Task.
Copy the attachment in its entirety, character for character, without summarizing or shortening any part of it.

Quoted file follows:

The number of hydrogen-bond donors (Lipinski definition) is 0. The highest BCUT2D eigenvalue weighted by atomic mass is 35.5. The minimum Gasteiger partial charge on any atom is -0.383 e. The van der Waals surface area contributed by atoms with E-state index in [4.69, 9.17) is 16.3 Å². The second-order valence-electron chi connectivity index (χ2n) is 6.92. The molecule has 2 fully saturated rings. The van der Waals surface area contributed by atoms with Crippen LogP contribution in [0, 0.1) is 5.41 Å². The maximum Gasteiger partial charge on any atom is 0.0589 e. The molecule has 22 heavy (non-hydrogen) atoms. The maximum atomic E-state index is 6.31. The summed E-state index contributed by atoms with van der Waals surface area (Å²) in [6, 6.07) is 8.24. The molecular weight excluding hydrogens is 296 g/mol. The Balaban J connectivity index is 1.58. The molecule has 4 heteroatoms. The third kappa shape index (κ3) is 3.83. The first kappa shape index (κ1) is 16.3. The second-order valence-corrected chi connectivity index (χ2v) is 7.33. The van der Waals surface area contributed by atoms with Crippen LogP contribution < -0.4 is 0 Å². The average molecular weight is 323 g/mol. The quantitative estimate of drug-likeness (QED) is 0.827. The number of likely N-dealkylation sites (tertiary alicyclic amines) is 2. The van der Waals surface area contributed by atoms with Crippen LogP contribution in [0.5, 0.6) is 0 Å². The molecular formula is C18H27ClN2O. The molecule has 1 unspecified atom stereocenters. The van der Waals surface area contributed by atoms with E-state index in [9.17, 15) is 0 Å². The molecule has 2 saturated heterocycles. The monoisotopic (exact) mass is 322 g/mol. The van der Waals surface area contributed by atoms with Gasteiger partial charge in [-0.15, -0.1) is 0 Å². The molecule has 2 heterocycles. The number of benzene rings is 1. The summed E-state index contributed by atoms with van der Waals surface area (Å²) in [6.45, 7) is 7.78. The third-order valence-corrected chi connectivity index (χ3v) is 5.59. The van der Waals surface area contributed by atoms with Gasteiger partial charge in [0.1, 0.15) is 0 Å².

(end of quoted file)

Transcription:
The number of hydrogen-bond donors (Lipinski definition) is 0. The highest BCUT2D eigenvalue weighted by atomic mass is 35.5. The minimum Gasteiger partial charge on any atom is -0.383 e. The van der Waals surface area contributed by atoms with E-state index in [4.69, 9.17) is 16.3 Å². The second-order valence-electron chi connectivity index (χ2n) is 6.92. The molecule has 2 fully saturated rings. The van der Waals surface area contributed by atoms with Crippen LogP contribution in [0, 0.1) is 5.41 Å². The maximum Gasteiger partial charge on any atom is 0.0589 e. The molecule has 22 heavy (non-hydrogen) atoms. The maximum atomic E-state index is 6.31. The summed E-state index contributed by atoms with van der Waals surface area (Å²) in [6, 6.07) is 8.24. The molecular weight excluding hydrogens is 296 g/mol. The Balaban J connectivity index is 1.58. The molecule has 4 heteroatoms. The third kappa shape index (κ3) is 3.83. The first kappa shape index (κ1) is 16.3. The second-order valence-corrected chi connectivity index (χ2v) is 7.33. The van der Waals surface area contributed by atoms with Crippen LogP contribution < -0.4 is 0 Å². The average molecular weight is 323 g/mol. The quantitative estimate of drug-likeness (QED) is 0.827. The number of likely N-dealkylation sites (tertiary alicyclic amines) is 2. The van der Waals surface area contributed by atoms with Crippen LogP contribution in [0.5, 0.6) is 0 Å². The molecular formula is C18H27ClN2O. The molecule has 1 unspecified atom stereocenters. The van der Waals surface area contributed by atoms with E-state index in [9.17, 15) is 0 Å². The molecule has 2 saturated heterocycles. The monoisotopic (exact) mass is 322 g/mol. The van der Waals surface area contributed by atoms with Gasteiger partial charge in [-0.15, -0.1) is 0 Å². The molecule has 2 heterocycles. The number of benzene rings is 1. The summed E-state index contributed by atoms with van der Waals surface area (Å²) in [6.45, 7) is 7.78. The third-order valence-corrected chi connectivity index (χ3v) is 5.59. The van der Waals surface area contributed by atoms with Gasteiger partial charge in [0.1, 0.15) is 0 Å².